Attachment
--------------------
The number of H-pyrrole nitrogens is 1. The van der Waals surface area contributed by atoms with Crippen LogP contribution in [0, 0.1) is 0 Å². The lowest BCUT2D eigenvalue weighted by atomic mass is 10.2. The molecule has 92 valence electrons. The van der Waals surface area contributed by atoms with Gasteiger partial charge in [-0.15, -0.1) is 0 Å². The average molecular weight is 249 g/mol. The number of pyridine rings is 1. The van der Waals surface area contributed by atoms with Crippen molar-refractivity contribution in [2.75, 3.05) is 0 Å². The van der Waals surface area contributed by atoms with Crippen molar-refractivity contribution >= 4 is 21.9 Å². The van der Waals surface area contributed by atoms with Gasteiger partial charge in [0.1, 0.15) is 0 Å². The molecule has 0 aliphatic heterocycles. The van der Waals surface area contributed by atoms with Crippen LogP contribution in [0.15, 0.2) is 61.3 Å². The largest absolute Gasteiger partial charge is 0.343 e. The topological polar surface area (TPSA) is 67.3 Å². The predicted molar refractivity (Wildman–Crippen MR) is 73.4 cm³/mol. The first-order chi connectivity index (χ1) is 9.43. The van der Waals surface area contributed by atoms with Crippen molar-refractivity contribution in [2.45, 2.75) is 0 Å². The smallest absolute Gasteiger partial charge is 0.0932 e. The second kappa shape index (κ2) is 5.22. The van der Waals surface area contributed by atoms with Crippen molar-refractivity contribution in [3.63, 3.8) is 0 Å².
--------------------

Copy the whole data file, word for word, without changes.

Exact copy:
The number of H-pyrrole nitrogens is 1. The van der Waals surface area contributed by atoms with Crippen LogP contribution in [0, 0.1) is 0 Å². The lowest BCUT2D eigenvalue weighted by atomic mass is 10.2. The molecule has 92 valence electrons. The van der Waals surface area contributed by atoms with Gasteiger partial charge in [-0.15, -0.1) is 0 Å². The average molecular weight is 249 g/mol. The number of pyridine rings is 1. The van der Waals surface area contributed by atoms with Crippen molar-refractivity contribution in [2.75, 3.05) is 0 Å². The van der Waals surface area contributed by atoms with Crippen molar-refractivity contribution >= 4 is 21.9 Å². The van der Waals surface area contributed by atoms with Gasteiger partial charge in [0.1, 0.15) is 0 Å². The molecule has 0 aliphatic heterocycles. The van der Waals surface area contributed by atoms with Crippen LogP contribution in [0.15, 0.2) is 61.3 Å². The largest absolute Gasteiger partial charge is 0.343 e. The topological polar surface area (TPSA) is 67.3 Å². The predicted molar refractivity (Wildman–Crippen MR) is 73.4 cm³/mol. The first-order chi connectivity index (χ1) is 9.43. The van der Waals surface area contributed by atoms with Crippen molar-refractivity contribution in [2.45, 2.75) is 0 Å². The smallest absolute Gasteiger partial charge is 0.0932 e. The second kappa shape index (κ2) is 5.22. The van der Waals surface area contributed by atoms with Crippen molar-refractivity contribution in [3.63, 3.8) is 0 Å².